What is SEO?

A Brief Overview

Think about the last time you went to find something online. You typed a few keywords into a search engine and up popped the top sites for your subject. Those top sites were determined by your search engine to be the most useful, trustworthy, and informative sites on the subject. Research shows that a user will click on only the first five links that pop up before finding what they need or abandoning the search. This is why search engine optimization is a must—if you don’t make the cut, you’re kind of out of the running.

Search engine optimization is making your site attractive enough to a search engine’s algorithms to be picked up in the results, ideally as one of the top five. Although the algorithms are quite complex, you can get “noticed,” so to speak, by those algorithms if you follow certain SEO rules and best practices. As you can imagine, SEO is a broad subject and certainly not something we can cover in just one blog post. But if you want to use SEO to grow your business, we’ve got the basics here. Think of this as dipping your toes in the water—a way to prepare you to dive into the deep end of the pool.

Good and Bad

Something you should know up front is that there are both good and bad practices for optimizing your site, otherwise known as “white hat” and “black hat” SEO. White hat refers to optimizing your site without violating any rules (i.e., Google has guidelines of what to do—and what not do—in order to catch an algorithm’s attention). Black-hat SEO tactics go against search engine guidelines. If you don’t abide by the rules or follow the guidelines (even unintentionally), Google will penalize you by removing your site or dropping your rankings. And, really, it makes sense. Much like giving someone a personal or business recommendation, a search engine’s purpose is to recommend the best-quality sites. You wouldn’t want to advocate a restaurant that is dirty or has gross food or poor customer service, right?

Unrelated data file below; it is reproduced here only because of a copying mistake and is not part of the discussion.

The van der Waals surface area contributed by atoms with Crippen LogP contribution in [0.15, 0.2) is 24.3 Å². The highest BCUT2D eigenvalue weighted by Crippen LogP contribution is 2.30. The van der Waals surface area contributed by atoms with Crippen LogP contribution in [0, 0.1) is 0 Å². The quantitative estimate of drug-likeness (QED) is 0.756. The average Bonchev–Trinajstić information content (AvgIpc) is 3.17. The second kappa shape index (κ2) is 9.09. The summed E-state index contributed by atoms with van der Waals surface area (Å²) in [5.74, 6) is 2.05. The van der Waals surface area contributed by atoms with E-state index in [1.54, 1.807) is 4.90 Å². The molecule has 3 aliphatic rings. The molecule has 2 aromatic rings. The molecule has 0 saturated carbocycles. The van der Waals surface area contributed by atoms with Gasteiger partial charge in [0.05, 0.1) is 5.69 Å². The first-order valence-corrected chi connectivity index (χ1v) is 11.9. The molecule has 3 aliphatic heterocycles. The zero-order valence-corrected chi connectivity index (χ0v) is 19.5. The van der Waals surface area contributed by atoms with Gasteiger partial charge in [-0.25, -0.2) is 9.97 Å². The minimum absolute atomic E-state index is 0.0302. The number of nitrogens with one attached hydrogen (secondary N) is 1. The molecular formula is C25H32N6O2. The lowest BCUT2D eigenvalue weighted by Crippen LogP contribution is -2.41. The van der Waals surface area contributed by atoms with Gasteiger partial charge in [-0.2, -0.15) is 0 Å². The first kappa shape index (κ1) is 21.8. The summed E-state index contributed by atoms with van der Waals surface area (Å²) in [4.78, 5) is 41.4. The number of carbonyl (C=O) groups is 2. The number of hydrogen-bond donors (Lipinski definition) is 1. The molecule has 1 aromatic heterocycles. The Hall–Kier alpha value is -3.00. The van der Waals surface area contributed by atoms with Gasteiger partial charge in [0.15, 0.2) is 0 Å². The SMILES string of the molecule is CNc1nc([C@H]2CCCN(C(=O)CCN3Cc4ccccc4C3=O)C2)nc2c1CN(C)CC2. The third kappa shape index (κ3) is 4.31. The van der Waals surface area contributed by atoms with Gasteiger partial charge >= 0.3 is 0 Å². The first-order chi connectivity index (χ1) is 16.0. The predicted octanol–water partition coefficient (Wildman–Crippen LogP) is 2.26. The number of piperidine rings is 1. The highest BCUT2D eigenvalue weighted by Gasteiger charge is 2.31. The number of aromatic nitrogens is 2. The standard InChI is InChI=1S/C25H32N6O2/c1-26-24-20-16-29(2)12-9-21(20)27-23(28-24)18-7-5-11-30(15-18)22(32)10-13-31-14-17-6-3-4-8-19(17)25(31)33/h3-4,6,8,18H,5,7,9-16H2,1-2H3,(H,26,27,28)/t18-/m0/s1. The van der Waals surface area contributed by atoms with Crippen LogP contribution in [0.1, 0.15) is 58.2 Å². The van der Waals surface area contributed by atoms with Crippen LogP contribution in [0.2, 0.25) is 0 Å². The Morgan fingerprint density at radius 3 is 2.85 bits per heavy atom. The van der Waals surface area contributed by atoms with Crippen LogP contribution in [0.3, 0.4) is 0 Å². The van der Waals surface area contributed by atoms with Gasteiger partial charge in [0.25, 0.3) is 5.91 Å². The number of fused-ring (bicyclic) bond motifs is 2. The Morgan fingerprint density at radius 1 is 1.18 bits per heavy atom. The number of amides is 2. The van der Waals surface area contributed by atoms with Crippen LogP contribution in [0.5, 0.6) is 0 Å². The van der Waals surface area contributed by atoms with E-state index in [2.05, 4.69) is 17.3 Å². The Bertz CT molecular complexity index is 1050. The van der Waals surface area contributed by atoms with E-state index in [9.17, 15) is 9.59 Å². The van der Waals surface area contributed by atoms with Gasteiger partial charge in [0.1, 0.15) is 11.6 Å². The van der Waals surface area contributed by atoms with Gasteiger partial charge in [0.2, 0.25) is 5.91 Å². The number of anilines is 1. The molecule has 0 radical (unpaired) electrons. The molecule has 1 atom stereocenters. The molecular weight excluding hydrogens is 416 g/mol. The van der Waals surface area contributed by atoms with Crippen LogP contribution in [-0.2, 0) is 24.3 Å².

On- and Off-Site SEO

Now, on to the good stuff: What are the general white-hat guidelines that make your website more attractive to the algorithms? Basically, they’re the same things that make your site attractive to users—on-site and off-site SEO. On-site refers to the practices you use on your site that make it user- and search-engine friendly. Off-site refers to promoting it (think social media) so users will visit your site (increasing traffic) so it’ll go up in rank in search-engine results.

On-Site Best Practices

Before you promote your site, you need to make sure it’s worth visiting. Below are a few general tips on creating a beautiful, useful, informative, SE-optimized site.

Domain: Choose a name that is easy to remember, avoiding hyphens if you can, and remember:

  • The domain extension (.com, .org, .net, etc.) isn’t factored into the algorithm at all.
  • Self-hosted sites (mywebsite.com) fare better in search-result rankings than those hosted by a subdomain (mywebsite.wordpress.com).
  • Older domains have an advantage over newer ones, but if you’re considering buying an older domain, make sure it wasn’t penalized for black-hat practices at some point.

Theme: The software that runs your website should already have SEO-friendly features built into it.

  • FYI, across the Internet, WordPress is the most-used software, powering more than 59 percent of all sites.
  • Additionally, there are SEO plugins available to boost your SEO.
  • Your website’s platform should be mobile friendly, fast loading, and include site maps and breadcrumbs.

Structure and Maintenance: Your website should be clean, simple, and easy to navigate.

  • Create URLs that are simple, easy to remember, and logical, meaning they relate to the page’s or post’s content.